• Limitations on the amount you can use from your CPF savings to pay is limited by many factors including your monthly repayment must be no more than 30% of your monthly income as it is subject to Mortgage Servicing Ratio (MSR) terms and the Total Debt Servicing Ratio (TDSR) calculation.
  • CPF savings not being able to be used for payment of any renovations or home improvements.

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Why You Should Use Cash To Pay Off Your Home Loan

Pro #1

More cash flexibility

Paying cash via bank loans can be used for both HDB flats and condos, so there’s actually more flexibility. Moreover, you’ll enjoy greater cash flexibility as no amount is required to be transferred back into your CPF savings account, and you’ll gain more cash on hand due to the profit from selling your HDB or condo.

Pro #2

Lower interest rates

The interest rates by banks tend to be lower than HDB loans (depending on the economic situation).

Pro #3

Increments for CPF savings

More cash increments for CPF savings and more retirement funds as using cash to pay for your home loan can allow your CPF savings to be untouched and compound at a rate of 2.5% that is not volatile and almost risk-free.

Con #1

Research Intensive

It definitely requires more research on your part to get the most suitable bank loan for your needs. As you’ll need to comb through all the resources available online on the various banks’ websites to get the rates and do a comparison, which is why comparing home loans interest rates and differences can be made easier via tools like MoneySmart’s ​​home loan comparison platform.

Con #2

More volatile interest rates

The interest rates by banks tend to be more volatile than those offered by the CPF Board, depending on the type of loan you select. Fixed-rate bank loans are less volatile but more expensive while floating-rate loans, fixed deposit-linked rate loans and board rate loans are more transparent and more volatile.

Con #3

Less cash on hand

Depending on your situation, using cash will reduce liquidity as your CPF savings are not utilised, this may also affect your disposable income.

Should I Buy A Private Property Using CPF?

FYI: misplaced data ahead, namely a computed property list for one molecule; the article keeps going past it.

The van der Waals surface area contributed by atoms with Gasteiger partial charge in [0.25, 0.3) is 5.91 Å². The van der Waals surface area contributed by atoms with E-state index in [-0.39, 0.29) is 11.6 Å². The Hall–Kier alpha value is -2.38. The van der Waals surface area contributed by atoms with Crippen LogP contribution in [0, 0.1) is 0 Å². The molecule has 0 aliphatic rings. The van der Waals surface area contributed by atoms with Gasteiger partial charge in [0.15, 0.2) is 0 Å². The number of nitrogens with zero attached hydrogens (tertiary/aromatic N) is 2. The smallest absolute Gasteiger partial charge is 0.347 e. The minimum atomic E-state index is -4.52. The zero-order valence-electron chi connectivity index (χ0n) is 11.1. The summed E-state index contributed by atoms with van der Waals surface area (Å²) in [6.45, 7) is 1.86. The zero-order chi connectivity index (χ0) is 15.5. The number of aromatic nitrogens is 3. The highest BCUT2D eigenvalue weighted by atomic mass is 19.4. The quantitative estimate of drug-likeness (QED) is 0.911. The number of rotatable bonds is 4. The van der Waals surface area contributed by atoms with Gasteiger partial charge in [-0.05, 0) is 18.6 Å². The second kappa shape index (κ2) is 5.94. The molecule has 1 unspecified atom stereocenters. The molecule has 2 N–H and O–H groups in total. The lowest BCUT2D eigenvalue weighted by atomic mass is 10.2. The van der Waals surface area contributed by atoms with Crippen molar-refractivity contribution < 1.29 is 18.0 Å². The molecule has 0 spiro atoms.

Your decision to get a private condo really depends on your financial capacity to afford the downpayment, monthly repayments and preferences.

No income ceiling

Unlike public housing, you do not need to abide by any income ceiling range when getting a private condominium. However, you can only take a bank loan for the payment of your private condominium and you won’t be eligible for any CPF housing grants.

Greater flexibility

You’ll be able to pick private condos in more preferable locations as compared to ECs which are often located in less accessible areas that are not near MRT stations or bus interchanges. Unlike ECs that have a 99-year lease, the lease periods for private condos are much longer such as 99-year, 999-year or freehold.

No restrictions on MOP and lease terms

While HDB and ECs require a minimum occupancy period (MOP) of 5 years, which means you are unable to rent it out, private condos are not tied to any MOP rules. Moreover, there is no property ownership restriction.

Frequently Asked Questions

What are CPF Housing Grants?

The CPF Housing Grants are subsidies provided by the government which are meant to help elevate the costs of paying for a HDB flat or EC. The CPF Housing Grants include the CPF Housing Grant for Resale Flat (Families), Enhanced CPF Housing Grant (For Singles and Families), Step up Housing Grant, Proximity Housing Grant and Half-Housing Grant, and they range from up to $15,000 to up to $80,000.

Which CPF Account can I use to buy a HDB or EC?

You are only able to use your CPF Ordinary Account (OA) for partial payments of your home loans.

Where can I find the best HDB or EC or private condo home loans?

If you’re looking to compare loans from many banks at one go, online mortgage brokers’ platforms like MoneySmart’s Home Loans page is a great place to start finding the best home loan rates, whether as it is a public or private housing loan.

Can I use my CPF savings to pay for home renovations?

No. According to CPF’s terms and conditions for the CPF Housing Scheme, your CPF savings cannot be used for payment of any construction works, improvements, repairs or renovation of your HDB flat or DBSS flat.